Barrister fined £750 for ‘rude, discourteous’ comments on Asian female judge


District Judge Anitra Hussain, who entered the bar in 1994, was described as an experienced advocate “who spends half of her time teaching civil litigation and judicial review at The University of Law and the other half as a district judge”. (Courtesy: The University of Law)
District Judge Anitra Hussain, who entered the bar in 1994, was described as an experienced advocate “who spends half of her time teaching civil litigation and judicial review at The University of Law and the other half as a district judge”. (Courtesy: The University of Law)

By S Neeraj Krishna



A LONDON barrister has been reprimanded and fined £750 after he allegedly made “rude” comments suggesting that an Asian female judge got the role because of “positive discrimination”.

A disciplinary tribunal heard that Timothy Becker had made the comments referring to “Deputy District Judge Hussain” in an email sent to a claimant in a civil dispute, reports said on Thursday (1).

The only justice with that surname is Deputy District Judge Anitra Hussain, a former human rights barrister, according to the Ministry of Justice.



She became a deputy district judge in 2013, and was elevated as a district judge in September last year.

Judge Hussain, who entered the bar in 1994, was described as an experienced advocate “who spends half of her time teaching civil litigation and judicial review at The University of Law and the other half as a district judge”.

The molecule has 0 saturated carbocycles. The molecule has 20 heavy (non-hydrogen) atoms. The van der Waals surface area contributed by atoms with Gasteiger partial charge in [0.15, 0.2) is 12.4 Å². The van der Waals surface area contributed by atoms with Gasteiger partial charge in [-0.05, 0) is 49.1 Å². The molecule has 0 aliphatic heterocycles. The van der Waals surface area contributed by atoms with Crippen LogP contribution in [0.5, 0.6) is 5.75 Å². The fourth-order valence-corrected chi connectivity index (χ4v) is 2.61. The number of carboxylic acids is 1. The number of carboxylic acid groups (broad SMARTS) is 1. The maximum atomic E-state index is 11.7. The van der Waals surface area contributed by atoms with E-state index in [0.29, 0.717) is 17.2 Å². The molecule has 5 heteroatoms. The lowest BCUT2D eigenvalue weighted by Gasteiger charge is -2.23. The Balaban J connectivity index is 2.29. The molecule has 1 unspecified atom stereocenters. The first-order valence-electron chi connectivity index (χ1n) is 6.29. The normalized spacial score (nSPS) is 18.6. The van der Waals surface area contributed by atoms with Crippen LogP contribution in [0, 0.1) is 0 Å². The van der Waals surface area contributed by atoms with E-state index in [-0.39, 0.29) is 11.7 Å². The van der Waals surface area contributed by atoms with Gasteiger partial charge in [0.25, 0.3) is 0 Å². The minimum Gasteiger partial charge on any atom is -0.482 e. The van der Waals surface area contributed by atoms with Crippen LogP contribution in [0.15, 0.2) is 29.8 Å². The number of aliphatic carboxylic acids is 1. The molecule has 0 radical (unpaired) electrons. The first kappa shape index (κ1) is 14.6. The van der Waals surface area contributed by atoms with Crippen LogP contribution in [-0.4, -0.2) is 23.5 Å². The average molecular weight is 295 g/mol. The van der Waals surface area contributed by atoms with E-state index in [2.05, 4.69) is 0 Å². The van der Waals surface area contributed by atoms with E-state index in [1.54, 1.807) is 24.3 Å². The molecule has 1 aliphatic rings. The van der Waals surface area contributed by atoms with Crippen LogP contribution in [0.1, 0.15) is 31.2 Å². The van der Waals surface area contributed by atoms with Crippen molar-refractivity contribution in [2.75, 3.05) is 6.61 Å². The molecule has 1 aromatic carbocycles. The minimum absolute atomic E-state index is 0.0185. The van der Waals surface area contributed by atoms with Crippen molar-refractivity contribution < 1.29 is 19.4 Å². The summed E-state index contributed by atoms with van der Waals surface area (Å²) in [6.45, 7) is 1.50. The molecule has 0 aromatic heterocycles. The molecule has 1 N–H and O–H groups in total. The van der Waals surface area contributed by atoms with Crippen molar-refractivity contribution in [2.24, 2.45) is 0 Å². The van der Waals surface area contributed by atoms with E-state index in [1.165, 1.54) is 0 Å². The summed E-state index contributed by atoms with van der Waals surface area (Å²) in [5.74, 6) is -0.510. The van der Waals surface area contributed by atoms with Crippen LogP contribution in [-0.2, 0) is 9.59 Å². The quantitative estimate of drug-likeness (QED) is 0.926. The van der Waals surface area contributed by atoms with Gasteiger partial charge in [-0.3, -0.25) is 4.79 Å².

During the hearing, Becker, who reportedly heads Burlington Chambers in London, admitted that he was “careless” with his articulation in the “discourteous” email.



The tribunal said: “Timothy Becker, on 18 August 2018, acting for the defendant in civil proceedings under the public access scheme, sent an email.

“[He] suggested to the [recipient] that the Deputy District Judge in those proceedings, who happened to be female and Asian, had only secured her position as a result of ‘positive discrimination’ in the judicial recruitment process.”

The panel concluded on September 22 that there could be “no excuse for a member of the Bar to make such a statement, still less to make it in the course of litigation”.



“The remarks were rude and wholly contrary to the Bar’s commitment to equality,” it added.

“It is admitted by Mr Becker that a reasonable reader would have understood his remarks about DDJ Hussain being appointed as a consequence of ‘positive discrimination’ as a reference to her sex and/or race.

“He has now admitted that sending the email was likely to diminish the trust and confidence that the public places in him and the profession.

“As such, it is unnecessary for us to determine what meaning Mr Becker actually intended to convey.”

Becker had contended that his comments could be seen as racist or sexist, and denied charges of professional misconduct.

The tribunal observed that the case was an “isolated incident”, noting that Becker had a “clear disciplinary record”.

Later, in a statement, the barrister said the tribunal had found him to have breached the Bar Standards Board’s Code of Conduct “by being discourteous in 2018 about a member of the judiciary”.

“I suggested in a private email to a counterparty that she had gained her position as a DDJ only due to positive discrimination,” said Becker, who was called to the bar in 1992.

“I meant positive discrimination in favour of solicitor applicants (as I wrongly thought she was), but I accept that my remark could have been misinterpreted as a reference to the learned DDJ’s gender or race.

“I admitted the breach of the BSB’s code on this basis and I was rightly reprimanded and fined £750. I was not accused by the BSB of unlawful race or sex discrimination.

“I have always supported and encouraged BAME and female barrister applicants and continue to do so.

“I will continue with my longstanding commitment to equality and diversity at the bar.”